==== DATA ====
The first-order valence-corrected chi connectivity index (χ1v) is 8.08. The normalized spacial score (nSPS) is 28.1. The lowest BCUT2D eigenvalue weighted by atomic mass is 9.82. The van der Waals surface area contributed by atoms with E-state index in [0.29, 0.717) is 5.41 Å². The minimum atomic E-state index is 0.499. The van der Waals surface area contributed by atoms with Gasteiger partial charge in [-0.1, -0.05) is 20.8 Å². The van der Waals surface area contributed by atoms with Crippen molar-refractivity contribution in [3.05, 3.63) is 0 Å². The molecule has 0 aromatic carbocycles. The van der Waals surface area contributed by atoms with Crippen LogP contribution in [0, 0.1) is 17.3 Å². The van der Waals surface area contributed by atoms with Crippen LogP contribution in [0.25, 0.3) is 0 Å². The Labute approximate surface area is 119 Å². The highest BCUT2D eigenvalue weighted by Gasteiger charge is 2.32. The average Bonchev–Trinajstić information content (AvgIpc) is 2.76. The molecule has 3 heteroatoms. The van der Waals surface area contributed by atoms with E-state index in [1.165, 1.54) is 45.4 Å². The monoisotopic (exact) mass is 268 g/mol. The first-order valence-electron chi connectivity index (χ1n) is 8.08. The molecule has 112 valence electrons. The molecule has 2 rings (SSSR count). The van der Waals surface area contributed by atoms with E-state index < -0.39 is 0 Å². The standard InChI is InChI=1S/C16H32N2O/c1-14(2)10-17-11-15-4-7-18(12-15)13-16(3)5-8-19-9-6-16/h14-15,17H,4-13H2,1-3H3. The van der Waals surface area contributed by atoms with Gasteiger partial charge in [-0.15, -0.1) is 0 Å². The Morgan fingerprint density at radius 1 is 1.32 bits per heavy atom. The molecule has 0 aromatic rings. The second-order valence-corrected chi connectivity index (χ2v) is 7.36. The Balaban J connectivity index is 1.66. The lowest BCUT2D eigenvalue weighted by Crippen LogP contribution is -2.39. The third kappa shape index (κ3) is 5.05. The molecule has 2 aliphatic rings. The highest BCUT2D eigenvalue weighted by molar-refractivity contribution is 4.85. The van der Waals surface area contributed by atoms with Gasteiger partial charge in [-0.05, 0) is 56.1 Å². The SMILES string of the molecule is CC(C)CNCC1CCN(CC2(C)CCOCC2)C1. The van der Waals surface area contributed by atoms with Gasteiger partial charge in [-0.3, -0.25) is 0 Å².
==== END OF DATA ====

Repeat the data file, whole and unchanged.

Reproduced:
The first-order valence-corrected chi connectivity index (χ1v) is 8.08. The normalized spacial score (nSPS) is 28.1. The lowest BCUT2D eigenvalue weighted by atomic mass is 9.82. The van der Waals surface area contributed by atoms with E-state index in [0.29, 0.717) is 5.41 Å². The minimum atomic E-state index is 0.499. The van der Waals surface area contributed by atoms with Gasteiger partial charge in [-0.1, -0.05) is 20.8 Å². The van der Waals surface area contributed by atoms with Crippen molar-refractivity contribution in [3.05, 3.63) is 0 Å². The molecule has 0 aromatic carbocycles. The van der Waals surface area contributed by atoms with Crippen LogP contribution in [0, 0.1) is 17.3 Å². The van der Waals surface area contributed by atoms with Crippen LogP contribution in [0.25, 0.3) is 0 Å². The Labute approximate surface area is 119 Å². The highest BCUT2D eigenvalue weighted by Gasteiger charge is 2.32. The average Bonchev–Trinajstić information content (AvgIpc) is 2.76. The molecule has 3 heteroatoms. The van der Waals surface area contributed by atoms with E-state index in [1.165, 1.54) is 45.4 Å². The monoisotopic (exact) mass is 268 g/mol. The first-order valence-electron chi connectivity index (χ1n) is 8.08. The molecule has 112 valence electrons. The molecule has 2 rings (SSSR count). The van der Waals surface area contributed by atoms with E-state index < -0.39 is 0 Å². The standard InChI is InChI=1S/C16H32N2O/c1-14(2)10-17-11-15-4-7-18(12-15)13-16(3)5-8-19-9-6-16/h14-15,17H,4-13H2,1-3H3. The van der Waals surface area contributed by atoms with Gasteiger partial charge in [-0.15, -0.1) is 0 Å². The Morgan fingerprint density at radius 1 is 1.32 bits per heavy atom. The molecule has 0 aromatic rings. The second-order valence-corrected chi connectivity index (χ2v) is 7.36. The Balaban J connectivity index is 1.66. The lowest BCUT2D eigenvalue weighted by Crippen LogP contribution is -2.39. The third kappa shape index (κ3) is 5.05. The molecule has 2 aliphatic rings. The highest BCUT2D eigenvalue weighted by molar-refractivity contribution is 4.85. The van der Waals surface area contributed by atoms with Gasteiger partial charge in [-0.05, 0) is 56.1 Å². The SMILES string of the molecule is CC(C)CNCC1CCN(CC2(C)CCOCC2)C1. The van der Waals surface area contributed by atoms with Gasteiger partial charge in [-0.3, -0.25) is 0 Å².